Penn State sex-abuse scandal about more than Joe Paterno: Diane Rodio
The Pennsylvania State University, the ones who have been following the Jerry Sandusky sex-abuse scandal as it has torn apart families, including our university family.
Well, too bad, we will be heard. Not because we want to glorifyJoe Paterno, but because we want the insanity of the last several months to stop so healing can begin.
We came to Penn State for various reasons. For some, it was because Penn State was an "in-state" school. Many wanted to attain a degree from a school with a strong academic reputation. Others, like myself, were attracted to the sprawling, bucolic campus, which created a sense of unlimited possibilities for personal and educational fulfillment.
Of course, there was football. I learned at an early age from my father that Penn State was special not just because of the plays on the field, but because of the way the players carried themselves on and off the field.
The person who established the idea of "success with honor" at Penn State was Joe Paterno. For more than four decades, Paterno was more than a football coach; he was a fatherly (and then grandfatherly) figure who became a safety net between the comfort of home and the unknowns of a campus with 40,000-plus students. He was not a god; he was a human being to whom we could relate.
Is it any wonder that so few of us could imagine this fatherly figure leading a cover-up in the Sandusky scandal? Then the Freeh report was released, and less than 20 minutes after the 267-page document showed up on the Internet, the media already had its headlines: "Paterno in Cover-up," "Paterno Put Football Above Sandusky Allegations."
Instead of hanging our heads, we decided to read the entire Freeh report. This is what we learned:
So many people let Sandusky's victims down. Caseworkers simply told Sandusky not to shower with boys anymore following a 1998 shower incident at Penn State. The Second Mile, the youth organization founded by Sandusky, called the 1998 incident a "non-issue" because it happened on campus. A janitor a few years later allegedly saw Sandusky raping a boy in the showers of the football facilities. He didn't tell anyone because he thought he'd get fired. By the time we get to the infamous 2001 incident witnessed by Mike McQueary, we see university administrators fumbling for a way to deal with a man we now recognize as a monster.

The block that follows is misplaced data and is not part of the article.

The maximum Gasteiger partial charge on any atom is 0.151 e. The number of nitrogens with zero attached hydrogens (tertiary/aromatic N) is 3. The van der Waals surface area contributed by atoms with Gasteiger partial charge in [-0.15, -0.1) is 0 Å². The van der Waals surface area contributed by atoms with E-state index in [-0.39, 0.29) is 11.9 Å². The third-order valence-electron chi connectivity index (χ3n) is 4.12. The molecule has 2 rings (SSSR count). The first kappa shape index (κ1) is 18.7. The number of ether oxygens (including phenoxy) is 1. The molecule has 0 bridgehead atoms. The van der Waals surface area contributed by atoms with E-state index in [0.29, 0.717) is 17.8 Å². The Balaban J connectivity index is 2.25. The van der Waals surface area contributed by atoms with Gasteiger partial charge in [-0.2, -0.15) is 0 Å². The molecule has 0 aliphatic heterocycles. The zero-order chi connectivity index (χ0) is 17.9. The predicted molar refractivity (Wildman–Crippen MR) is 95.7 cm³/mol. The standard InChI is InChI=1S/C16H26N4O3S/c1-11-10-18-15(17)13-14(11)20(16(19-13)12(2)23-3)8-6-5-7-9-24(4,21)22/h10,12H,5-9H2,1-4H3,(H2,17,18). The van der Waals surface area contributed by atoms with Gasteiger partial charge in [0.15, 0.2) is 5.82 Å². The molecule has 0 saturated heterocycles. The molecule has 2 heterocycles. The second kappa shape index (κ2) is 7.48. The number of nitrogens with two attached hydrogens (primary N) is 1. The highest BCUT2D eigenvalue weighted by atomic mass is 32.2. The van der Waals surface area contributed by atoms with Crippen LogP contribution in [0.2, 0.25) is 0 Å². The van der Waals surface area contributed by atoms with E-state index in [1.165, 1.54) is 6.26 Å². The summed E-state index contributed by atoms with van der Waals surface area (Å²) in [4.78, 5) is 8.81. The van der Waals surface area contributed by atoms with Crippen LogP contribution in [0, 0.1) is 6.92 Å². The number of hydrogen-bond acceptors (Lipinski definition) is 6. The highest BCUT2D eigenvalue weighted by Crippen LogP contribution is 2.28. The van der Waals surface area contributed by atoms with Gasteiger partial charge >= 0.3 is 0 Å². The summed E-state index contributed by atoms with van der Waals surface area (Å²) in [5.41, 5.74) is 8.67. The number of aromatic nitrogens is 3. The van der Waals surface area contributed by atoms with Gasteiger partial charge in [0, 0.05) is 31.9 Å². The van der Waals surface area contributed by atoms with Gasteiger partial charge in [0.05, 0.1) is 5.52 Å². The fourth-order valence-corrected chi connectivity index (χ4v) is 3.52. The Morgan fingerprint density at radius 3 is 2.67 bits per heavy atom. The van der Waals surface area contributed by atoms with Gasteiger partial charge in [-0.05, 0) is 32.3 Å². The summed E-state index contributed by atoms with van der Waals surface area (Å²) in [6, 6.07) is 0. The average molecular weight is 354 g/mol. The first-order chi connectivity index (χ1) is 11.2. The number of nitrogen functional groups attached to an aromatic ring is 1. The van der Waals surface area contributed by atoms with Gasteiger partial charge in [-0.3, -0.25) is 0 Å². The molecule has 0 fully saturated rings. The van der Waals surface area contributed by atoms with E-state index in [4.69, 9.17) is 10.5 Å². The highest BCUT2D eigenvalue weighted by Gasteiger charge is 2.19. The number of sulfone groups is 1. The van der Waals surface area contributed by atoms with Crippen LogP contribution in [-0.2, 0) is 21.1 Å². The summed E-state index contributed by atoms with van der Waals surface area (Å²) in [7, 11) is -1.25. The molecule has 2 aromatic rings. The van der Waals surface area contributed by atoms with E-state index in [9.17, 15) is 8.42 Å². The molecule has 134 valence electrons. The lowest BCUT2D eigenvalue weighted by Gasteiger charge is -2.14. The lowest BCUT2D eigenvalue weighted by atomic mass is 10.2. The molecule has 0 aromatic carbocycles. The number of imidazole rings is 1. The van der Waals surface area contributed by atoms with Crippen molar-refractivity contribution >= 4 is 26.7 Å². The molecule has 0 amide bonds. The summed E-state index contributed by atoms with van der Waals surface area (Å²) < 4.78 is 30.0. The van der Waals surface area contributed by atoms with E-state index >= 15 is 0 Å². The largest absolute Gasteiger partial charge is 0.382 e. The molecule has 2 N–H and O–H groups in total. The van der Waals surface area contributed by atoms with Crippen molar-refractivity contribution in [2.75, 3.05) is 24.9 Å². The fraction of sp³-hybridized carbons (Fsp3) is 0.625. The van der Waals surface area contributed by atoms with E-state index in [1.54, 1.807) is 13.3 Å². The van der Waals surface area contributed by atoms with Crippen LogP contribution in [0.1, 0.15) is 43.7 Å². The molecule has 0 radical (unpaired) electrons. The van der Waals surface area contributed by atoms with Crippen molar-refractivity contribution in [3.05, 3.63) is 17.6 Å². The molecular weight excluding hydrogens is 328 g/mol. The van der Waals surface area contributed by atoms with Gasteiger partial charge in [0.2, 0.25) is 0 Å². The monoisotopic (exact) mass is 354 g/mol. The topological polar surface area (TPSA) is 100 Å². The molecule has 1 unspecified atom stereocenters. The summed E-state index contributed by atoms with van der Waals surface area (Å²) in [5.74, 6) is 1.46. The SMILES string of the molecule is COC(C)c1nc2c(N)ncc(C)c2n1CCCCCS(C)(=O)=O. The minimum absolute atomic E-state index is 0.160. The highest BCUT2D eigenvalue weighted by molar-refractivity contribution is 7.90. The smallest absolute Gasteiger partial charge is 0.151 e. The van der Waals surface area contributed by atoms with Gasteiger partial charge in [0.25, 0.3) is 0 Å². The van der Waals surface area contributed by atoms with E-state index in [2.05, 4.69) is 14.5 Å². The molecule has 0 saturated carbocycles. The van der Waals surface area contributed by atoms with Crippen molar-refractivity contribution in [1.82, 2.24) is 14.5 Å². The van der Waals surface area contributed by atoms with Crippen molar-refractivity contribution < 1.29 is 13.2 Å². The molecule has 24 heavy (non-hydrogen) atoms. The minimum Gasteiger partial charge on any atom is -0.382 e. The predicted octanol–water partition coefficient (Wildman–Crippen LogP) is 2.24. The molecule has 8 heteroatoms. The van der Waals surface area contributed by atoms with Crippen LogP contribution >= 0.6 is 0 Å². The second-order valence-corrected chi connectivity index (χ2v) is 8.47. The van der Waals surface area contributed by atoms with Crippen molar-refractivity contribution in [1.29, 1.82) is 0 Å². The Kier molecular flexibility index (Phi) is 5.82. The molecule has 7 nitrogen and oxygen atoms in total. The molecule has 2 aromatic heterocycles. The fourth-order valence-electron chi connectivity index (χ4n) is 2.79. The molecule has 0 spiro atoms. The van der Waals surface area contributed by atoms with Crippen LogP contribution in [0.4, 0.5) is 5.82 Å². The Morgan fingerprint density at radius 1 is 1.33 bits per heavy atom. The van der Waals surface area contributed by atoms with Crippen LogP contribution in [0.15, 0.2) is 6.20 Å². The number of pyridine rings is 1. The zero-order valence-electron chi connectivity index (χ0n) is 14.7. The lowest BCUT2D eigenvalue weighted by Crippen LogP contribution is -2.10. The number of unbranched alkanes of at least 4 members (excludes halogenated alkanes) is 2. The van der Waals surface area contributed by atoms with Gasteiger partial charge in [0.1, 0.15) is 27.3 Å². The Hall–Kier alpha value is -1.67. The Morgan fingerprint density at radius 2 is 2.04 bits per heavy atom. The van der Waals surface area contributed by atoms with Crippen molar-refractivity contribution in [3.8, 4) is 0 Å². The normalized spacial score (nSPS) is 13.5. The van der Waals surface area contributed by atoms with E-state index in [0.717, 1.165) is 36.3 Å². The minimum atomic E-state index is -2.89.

Many want to say that Paterno created a secretive culture because he "ran the school." Anyone who has read the entire Freeh report knows that Paterno did not want Sandusky's retirement contract to include his ability to bring Second Mile children to the football facilities.
There is so much that could be learned from these horrific events that could help with the healing process. Instead, the media have fixated on one subject since last November: Joe Paterno. His caricature-like image is the one that sells newspapers and gets online readers to click on links. It is easy to condemn a dead man. It is far more difficult to look into all aspects of the Sandusky sex-abuse scandal to uncover the missteps and ineffective actions. Again, so many people let these children down. Why is no one else being held accountable?
The media would be wise to investigate the Second Mile; Pennsylvania Gov. Tom Corbett, who was state attorney general when the grand jury investigation took place; and the Penn State Board of Trustees, which clearly has not been equipped to handle the situation over the last several months.
And that is why we speak. This is about much more than Joe Paterno. This is about demanding accountability for all. This is about learning from mistakes to save other children. It's about reigniting the integrity of our school so that past and present students can say with pride, "We are . . . Penn State."
Diane Rodio is a writer and a 1986 graduate of Penn State University. She lives in Cleveland Heights.
(This letter to the editor was published in the Plain Dealer.)